Exposure therapy: helps people confront fear for participating in activities they are avoiding. In simpler terms, it makes them confident in facing other people or situations.
There are several medications and antidepressants available that can cure and relieve anxiety symptoms.
- Antidepressants improve the way your brain uses chemicals that control stress and mood.
- Beta-blockers relieve the physical symptoms of anxiety, such as shaking, rapid heart rate, blushing, or trembling.
- Anti Anxiety medications help to reduce the symptoms of panic attacks, anxiety, or extreme fear and worry.
Tips for coping up with anxiety during Omicron?
Are you struggling with the news anxiety regarding the rise of the new Omicron variant? These tips from the experts will help you to cope with stress.
Identify your emotional trigger.
A trigger causes an emotional response. It is something that we cannot control like a toddler screaming, the end of a relationship, or the death of a loved one. Are news stories with panic headlines triggering your anxiety?
While knowing the latest safety guidelines is necessary, you do not need to spend hours consuming articles, TV shows, podcasts, or videos that tell you the same things. Instead of all these, read a newsletter from a reputed organization that gives you essential highlights once a day.
Knowing your triggers helps to see them for what they are, so you can carefully manage the things that stress you out.
Focus on the present moment
It is pretty tricky, but the more you can shift your attention away from future threats onto the present moment, you will feel a lot calmer and regain a sense of control. In simpler terms, try to focus on what is happening right now at the moment.
It is challenging for people when there is so much information around them, and there is so much worry and concern about what will happen in the future.
But you can try and focus on what is important now and what is happening now. It is pretty tricky, but it’s about controlling the controllable.
Just because the current situation is unprecedented, that doesn’t mean you cannot rely on your usual coping mechanism to keep yourself healthy. You can still perform the exact strategies to manage the mental health that you do before the pandemic. It includes doing regular exercises, eating well, getting enough sleep, and most importantly, maintaining social contact with your loved ones.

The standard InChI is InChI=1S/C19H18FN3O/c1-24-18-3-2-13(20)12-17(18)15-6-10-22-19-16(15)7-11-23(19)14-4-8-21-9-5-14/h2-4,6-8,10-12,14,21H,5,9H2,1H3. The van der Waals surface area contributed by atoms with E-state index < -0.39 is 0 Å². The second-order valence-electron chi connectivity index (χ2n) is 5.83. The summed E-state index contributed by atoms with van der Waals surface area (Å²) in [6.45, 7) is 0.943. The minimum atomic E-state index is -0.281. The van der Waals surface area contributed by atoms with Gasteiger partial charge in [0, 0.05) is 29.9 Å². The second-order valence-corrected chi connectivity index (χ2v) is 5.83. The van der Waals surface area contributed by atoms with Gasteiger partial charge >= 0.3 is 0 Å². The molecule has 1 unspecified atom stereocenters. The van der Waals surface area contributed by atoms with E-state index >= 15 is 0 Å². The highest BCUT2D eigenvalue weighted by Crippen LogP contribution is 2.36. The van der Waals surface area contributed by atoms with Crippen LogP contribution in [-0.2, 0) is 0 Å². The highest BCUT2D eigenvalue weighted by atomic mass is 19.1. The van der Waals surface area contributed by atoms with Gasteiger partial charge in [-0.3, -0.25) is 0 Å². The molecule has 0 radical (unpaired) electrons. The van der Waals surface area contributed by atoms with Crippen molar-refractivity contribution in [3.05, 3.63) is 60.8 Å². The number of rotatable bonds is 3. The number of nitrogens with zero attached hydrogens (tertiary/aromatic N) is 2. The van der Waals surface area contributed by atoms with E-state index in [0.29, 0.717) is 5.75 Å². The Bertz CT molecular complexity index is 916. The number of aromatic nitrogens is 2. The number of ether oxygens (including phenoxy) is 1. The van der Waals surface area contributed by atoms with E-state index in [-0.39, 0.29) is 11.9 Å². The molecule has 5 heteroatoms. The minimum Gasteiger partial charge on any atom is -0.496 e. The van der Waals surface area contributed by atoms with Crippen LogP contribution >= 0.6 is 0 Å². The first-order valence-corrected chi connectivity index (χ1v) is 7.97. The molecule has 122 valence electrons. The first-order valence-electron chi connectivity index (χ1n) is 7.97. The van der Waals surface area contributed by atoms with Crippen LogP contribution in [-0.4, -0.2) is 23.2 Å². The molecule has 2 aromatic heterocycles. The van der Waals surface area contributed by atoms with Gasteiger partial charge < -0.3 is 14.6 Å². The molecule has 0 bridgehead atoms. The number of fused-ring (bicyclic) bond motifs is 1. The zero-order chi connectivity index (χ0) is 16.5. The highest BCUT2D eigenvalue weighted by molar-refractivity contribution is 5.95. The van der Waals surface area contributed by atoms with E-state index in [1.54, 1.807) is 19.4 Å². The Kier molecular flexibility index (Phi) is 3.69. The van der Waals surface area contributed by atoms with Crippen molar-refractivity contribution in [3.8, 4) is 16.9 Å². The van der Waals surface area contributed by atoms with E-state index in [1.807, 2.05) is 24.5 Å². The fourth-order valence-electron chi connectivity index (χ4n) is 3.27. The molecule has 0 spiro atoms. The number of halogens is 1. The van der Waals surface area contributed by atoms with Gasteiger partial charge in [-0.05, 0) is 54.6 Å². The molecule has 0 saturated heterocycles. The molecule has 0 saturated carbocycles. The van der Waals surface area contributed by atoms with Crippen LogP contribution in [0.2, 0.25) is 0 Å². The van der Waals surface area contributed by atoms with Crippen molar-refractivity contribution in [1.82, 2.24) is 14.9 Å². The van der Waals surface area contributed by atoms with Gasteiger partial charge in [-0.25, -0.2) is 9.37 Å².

Try to take part in relaxing activities that can boost your well-being first. It will help you get outside your anxiety and help you feel like yourself. If you are feeling anxious or worried, practice some self-care with whatever helps you, such as having a long bath, going for a walk, etc. It will reset your anxious mind.
Try to avoid negative thoughts.
It is easy to let your thoughts run away from you when you feel stressed or worried. But thinking about the worst-case scenario will only make you feel ten times worse. Try to reframe your thoughts to gain some vital perspective that makes a real difference.
To calm the mind, all you can do is stop and remind yourself that there is nothing you can do to control things. Acceptance is the key to helping people take a mindful attitude about what they can do. So they can accept this situation and cope with whatever is going on at the time.
When you worry a lot, your mind fluctuates between the past and the future, and your present struggles at that moment. So, the best way to help yourself is to enjoy the present moment and banish all the worries and negative thoughts. You can use attention training techniques or ask yourself what you can hear, see, feel, smell, or taste.